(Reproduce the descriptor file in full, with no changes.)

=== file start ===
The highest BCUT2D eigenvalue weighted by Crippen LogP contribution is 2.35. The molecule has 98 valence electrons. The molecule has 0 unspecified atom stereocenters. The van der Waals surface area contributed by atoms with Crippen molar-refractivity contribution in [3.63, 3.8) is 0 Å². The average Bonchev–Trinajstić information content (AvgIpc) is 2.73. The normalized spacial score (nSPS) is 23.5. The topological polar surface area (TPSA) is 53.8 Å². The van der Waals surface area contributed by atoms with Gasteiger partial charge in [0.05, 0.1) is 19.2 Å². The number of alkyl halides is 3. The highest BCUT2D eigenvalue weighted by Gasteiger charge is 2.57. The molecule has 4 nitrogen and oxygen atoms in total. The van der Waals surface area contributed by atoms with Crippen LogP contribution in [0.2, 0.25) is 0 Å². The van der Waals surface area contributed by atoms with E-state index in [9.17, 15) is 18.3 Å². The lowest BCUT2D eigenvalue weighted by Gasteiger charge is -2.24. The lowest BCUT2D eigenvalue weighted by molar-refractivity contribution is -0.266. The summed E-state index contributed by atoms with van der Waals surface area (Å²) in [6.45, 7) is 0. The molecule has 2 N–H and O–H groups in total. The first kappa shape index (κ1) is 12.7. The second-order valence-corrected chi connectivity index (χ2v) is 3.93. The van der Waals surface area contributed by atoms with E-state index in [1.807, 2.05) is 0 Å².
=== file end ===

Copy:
The highest BCUT2D eigenvalue weighted by Crippen LogP contribution is 2.35. The molecule has 98 valence electrons. The molecule has 0 unspecified atom stereocenters. The van der Waals surface area contributed by atoms with Crippen molar-refractivity contribution in [3.63, 3.8) is 0 Å². The average Bonchev–Trinajstić information content (AvgIpc) is 2.73. The normalized spacial score (nSPS) is 23.5. The topological polar surface area (TPSA) is 53.8 Å². The van der Waals surface area contributed by atoms with Gasteiger partial charge in [0.05, 0.1) is 19.2 Å². The number of alkyl halides is 3. The highest BCUT2D eigenvalue weighted by Gasteiger charge is 2.57. The molecule has 4 nitrogen and oxygen atoms in total. The van der Waals surface area contributed by atoms with Crippen LogP contribution in [0.2, 0.25) is 0 Å². The van der Waals surface area contributed by atoms with E-state index in [9.17, 15) is 18.3 Å². The lowest BCUT2D eigenvalue weighted by Gasteiger charge is -2.24. The lowest BCUT2D eigenvalue weighted by molar-refractivity contribution is -0.266. The summed E-state index contributed by atoms with van der Waals surface area (Å²) in [6.45, 7) is 0. The molecule has 2 N–H and O–H groups in total. The first kappa shape index (κ1) is 12.7. The second-order valence-corrected chi connectivity index (χ2v) is 3.93. The van der Waals surface area contributed by atoms with E-state index in [1.807, 2.05) is 0 Å².